It is the middle of the tax season, and starting of the next Monday, February 14th, the IRS will start accepting the tax returns for the year 2010. Many people try to minimize their tax liability, and sometimes the methods used are questionable, to say the least.
I wrote not too long ago about how to prepare your return efficiently and without paying too much. So what mistakes you most certainly don’t want to make?
If you’re using software, like the Turbo Tax Software (available on Amazon.com) and the H&R Block At Home (also available on Amazon), you’re probably covered. The programs have a built-in interview workflow, and as long as you’re answering all the questions honestly and provide the correct info – you should be fine.
If, however, you’re trying to fill out the forms on your own, or pay someone to fill the forms for you, make sure you’re not making any bad choices. It doesn’t take a CPA or a lawyer to know that if something sounds too good to be true – then it probably is. If someone suggests you to file a “zero return”, or says that “you don’t have to pay taxes on your income”, or claims that “tax payment is voluntary” or “IRS is unconstitutional” – they’re trying to convince you to break the law. Look at the links at the end of the article for the official IRS publications on the issue. Some of the claims (that people were ready to go to court with) are totally ridiculous even for an uneducated person like me. Claiming that one is a citizen of a state, but not of the USA? Claiming that IRS is a criminal organization? Claiming that the 16th amendment (which is the legal basis for the income tax) has never been ratified (has been, more than 200 years ago)? Ridiculous.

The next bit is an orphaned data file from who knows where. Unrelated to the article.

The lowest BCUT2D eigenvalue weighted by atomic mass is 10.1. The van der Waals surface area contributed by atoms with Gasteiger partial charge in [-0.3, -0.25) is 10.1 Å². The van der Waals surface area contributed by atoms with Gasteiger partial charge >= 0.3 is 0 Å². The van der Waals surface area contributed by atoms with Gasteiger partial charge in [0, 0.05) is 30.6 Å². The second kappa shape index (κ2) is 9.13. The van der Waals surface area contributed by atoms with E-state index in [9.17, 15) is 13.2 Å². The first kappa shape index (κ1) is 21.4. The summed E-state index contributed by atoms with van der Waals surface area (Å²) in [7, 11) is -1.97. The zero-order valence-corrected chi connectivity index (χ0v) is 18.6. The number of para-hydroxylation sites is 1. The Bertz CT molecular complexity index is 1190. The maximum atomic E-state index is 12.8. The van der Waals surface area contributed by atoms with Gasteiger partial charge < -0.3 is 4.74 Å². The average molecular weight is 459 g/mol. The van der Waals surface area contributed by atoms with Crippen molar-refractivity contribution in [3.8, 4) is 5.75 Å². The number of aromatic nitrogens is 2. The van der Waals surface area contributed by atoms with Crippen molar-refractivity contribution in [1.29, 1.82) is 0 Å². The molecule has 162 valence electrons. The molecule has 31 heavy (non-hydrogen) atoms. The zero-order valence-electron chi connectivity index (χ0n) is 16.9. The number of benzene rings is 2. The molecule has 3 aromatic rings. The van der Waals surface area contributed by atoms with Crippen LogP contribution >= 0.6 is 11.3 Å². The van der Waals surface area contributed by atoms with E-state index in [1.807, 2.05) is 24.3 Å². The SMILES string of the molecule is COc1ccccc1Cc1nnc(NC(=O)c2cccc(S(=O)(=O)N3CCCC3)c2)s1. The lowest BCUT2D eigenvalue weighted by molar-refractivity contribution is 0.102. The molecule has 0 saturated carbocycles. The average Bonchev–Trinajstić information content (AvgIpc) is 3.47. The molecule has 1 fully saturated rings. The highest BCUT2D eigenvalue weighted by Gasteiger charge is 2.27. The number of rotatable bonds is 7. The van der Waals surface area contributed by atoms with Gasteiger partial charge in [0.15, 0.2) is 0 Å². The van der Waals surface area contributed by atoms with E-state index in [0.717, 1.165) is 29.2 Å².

So be careful, don’t let criminal minds tell you funny stories. Remember, if it sounds too good to be true – it probably is. When in doubt – get a second opinion from a respectable professional. It will be you who is in trouble if the reports you file are incorrect.
Your Little Advisor